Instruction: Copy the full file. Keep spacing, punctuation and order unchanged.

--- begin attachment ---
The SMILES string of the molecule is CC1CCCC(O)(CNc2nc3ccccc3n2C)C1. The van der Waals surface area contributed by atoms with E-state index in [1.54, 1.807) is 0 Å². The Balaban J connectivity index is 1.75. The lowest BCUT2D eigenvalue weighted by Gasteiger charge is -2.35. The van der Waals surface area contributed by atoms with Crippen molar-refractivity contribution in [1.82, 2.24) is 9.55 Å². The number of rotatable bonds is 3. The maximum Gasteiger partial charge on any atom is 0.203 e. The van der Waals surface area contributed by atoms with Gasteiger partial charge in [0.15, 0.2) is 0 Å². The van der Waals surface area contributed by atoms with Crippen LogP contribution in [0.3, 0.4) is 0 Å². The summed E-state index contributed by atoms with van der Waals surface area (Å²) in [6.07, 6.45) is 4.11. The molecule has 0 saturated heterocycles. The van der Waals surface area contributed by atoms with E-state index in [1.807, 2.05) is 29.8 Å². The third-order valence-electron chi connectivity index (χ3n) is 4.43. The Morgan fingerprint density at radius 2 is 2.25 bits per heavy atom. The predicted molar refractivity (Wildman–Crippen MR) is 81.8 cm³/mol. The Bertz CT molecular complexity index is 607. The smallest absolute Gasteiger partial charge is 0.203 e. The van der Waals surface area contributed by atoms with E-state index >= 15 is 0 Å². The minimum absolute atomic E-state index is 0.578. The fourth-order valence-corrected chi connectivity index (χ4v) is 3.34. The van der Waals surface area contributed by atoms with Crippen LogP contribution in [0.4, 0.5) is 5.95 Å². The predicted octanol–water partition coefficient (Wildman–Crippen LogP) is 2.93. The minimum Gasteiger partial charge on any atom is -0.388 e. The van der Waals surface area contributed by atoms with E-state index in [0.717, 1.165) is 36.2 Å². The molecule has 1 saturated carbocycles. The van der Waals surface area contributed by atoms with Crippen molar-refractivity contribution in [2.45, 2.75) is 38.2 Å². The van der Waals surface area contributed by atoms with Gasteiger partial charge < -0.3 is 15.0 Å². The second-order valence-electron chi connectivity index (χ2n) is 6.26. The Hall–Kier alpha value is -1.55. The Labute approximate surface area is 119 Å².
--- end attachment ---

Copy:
The SMILES string of the molecule is CC1CCCC(O)(CNc2nc3ccccc3n2C)C1. The van der Waals surface area contributed by atoms with E-state index in [1.54, 1.807) is 0 Å². The Balaban J connectivity index is 1.75. The lowest BCUT2D eigenvalue weighted by Gasteiger charge is -2.35. The van der Waals surface area contributed by atoms with Crippen molar-refractivity contribution in [1.82, 2.24) is 9.55 Å². The number of rotatable bonds is 3. The maximum Gasteiger partial charge on any atom is 0.203 e. The van der Waals surface area contributed by atoms with Gasteiger partial charge in [0.15, 0.2) is 0 Å². The van der Waals surface area contributed by atoms with Crippen LogP contribution in [0.3, 0.4) is 0 Å². The summed E-state index contributed by atoms with van der Waals surface area (Å²) in [6.07, 6.45) is 4.11. The molecule has 0 saturated heterocycles. The van der Waals surface area contributed by atoms with E-state index in [1.807, 2.05) is 29.8 Å². The third-order valence-electron chi connectivity index (χ3n) is 4.43. The Morgan fingerprint density at radius 2 is 2.25 bits per heavy atom. The predicted molar refractivity (Wildman–Crippen MR) is 81.8 cm³/mol. The Bertz CT molecular complexity index is 607. The smallest absolute Gasteiger partial charge is 0.203 e. The van der Waals surface area contributed by atoms with E-state index >= 15 is 0 Å². The minimum absolute atomic E-state index is 0.578. The fourth-order valence-corrected chi connectivity index (χ4v) is 3.34. The van der Waals surface area contributed by atoms with Crippen LogP contribution in [0.4, 0.5) is 5.95 Å². The predicted octanol–water partition coefficient (Wildman–Crippen LogP) is 2.93. The minimum Gasteiger partial charge on any atom is -0.388 e. The van der Waals surface area contributed by atoms with E-state index in [0.717, 1.165) is 36.2 Å². The molecule has 1 saturated carbocycles. The van der Waals surface area contributed by atoms with Crippen molar-refractivity contribution in [2.45, 2.75) is 38.2 Å². The van der Waals surface area contributed by atoms with Gasteiger partial charge < -0.3 is 15.0 Å². The second-order valence-electron chi connectivity index (χ2n) is 6.26. The Hall–Kier alpha value is -1.55. The Labute approximate surface area is 119 Å².